> Godling and its objectives.  But the last issue had a real melancholy
> vibe married to its primal Golden Age feeling, and I think taking a
> moment now and then to breathe and explore would make sure that the
> reader doesn't get tuckered out or suffer from burn out.  (I have a TPB
> of Golden Age Batman stories, and I can only read one or two at a time
> if I want to enjoy them fully.)
> Also, some of the sentences are exceptionally long: shorter, choppier
> sentences would be easier for the reader to follow and help make action
> sequences more exciting.
> I almost hesitate to offer this advice, because part of me thinks that
> it might ruin the special and unique charm of the series.  I hope
> that's not the case, and I look forward, eagerly and as ever, to the
> next installment.


Wow, it feels good to hear that someone's been eagerly awaiting the
return of Godling.
I've been unable to write for a while, being abroad for work.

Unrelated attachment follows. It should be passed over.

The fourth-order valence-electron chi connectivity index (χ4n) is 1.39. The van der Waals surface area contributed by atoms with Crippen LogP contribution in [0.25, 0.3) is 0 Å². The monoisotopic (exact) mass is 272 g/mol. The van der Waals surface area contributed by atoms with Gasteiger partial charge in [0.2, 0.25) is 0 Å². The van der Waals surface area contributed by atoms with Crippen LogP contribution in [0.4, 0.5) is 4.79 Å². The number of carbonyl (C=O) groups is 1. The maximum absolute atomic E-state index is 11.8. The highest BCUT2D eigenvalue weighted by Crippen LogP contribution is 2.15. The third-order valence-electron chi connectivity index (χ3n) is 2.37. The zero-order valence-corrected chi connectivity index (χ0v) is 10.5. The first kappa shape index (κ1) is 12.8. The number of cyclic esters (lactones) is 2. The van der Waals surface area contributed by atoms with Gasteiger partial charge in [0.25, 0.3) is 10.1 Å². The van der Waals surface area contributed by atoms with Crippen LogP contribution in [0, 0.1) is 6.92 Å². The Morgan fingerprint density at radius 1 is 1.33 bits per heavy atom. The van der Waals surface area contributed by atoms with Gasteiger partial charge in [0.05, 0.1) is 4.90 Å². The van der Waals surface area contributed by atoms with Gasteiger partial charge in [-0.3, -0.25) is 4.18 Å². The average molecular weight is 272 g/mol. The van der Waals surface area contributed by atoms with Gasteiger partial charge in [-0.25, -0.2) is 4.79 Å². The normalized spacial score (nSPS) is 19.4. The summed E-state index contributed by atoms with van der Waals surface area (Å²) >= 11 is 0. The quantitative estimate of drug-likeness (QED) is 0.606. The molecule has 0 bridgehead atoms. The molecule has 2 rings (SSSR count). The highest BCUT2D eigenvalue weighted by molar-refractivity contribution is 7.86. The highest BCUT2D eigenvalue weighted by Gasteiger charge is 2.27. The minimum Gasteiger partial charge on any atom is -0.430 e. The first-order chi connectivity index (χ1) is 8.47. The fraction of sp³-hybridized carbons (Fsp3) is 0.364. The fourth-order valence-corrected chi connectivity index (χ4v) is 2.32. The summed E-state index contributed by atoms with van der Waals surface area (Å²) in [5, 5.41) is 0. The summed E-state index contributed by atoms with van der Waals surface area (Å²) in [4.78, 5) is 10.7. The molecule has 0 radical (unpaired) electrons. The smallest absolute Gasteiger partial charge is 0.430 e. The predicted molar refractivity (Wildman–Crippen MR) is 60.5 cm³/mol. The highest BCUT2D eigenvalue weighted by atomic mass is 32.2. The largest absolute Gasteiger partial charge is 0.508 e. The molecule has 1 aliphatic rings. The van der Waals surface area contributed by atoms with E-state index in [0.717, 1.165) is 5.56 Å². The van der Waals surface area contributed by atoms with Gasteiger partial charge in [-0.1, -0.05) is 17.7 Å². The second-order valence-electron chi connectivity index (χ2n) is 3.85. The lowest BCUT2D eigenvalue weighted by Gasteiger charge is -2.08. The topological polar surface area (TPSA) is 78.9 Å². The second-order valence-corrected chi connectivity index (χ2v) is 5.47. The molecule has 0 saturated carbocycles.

It's good to see that writing the comic I would like to read is
received well. Because basically, that's what I'm doing. I used to
enjoy the darker tales of the Punisher, Ghost Rider and Wolverine when
I was a teenager. But now, past 30 I care most about the real heroes
like the Flash for instance. Now, I see how the heroism of the
seventies Spider-Man for instance shaped the kid into the man I am now.
I would like to create a character with the same influence.

The comics I've enjoyed most the last couple of years were the Grant
Morrisson JLA where anything could happen in every issue (and did)
while never getting to be overly corny. An even bigger influence was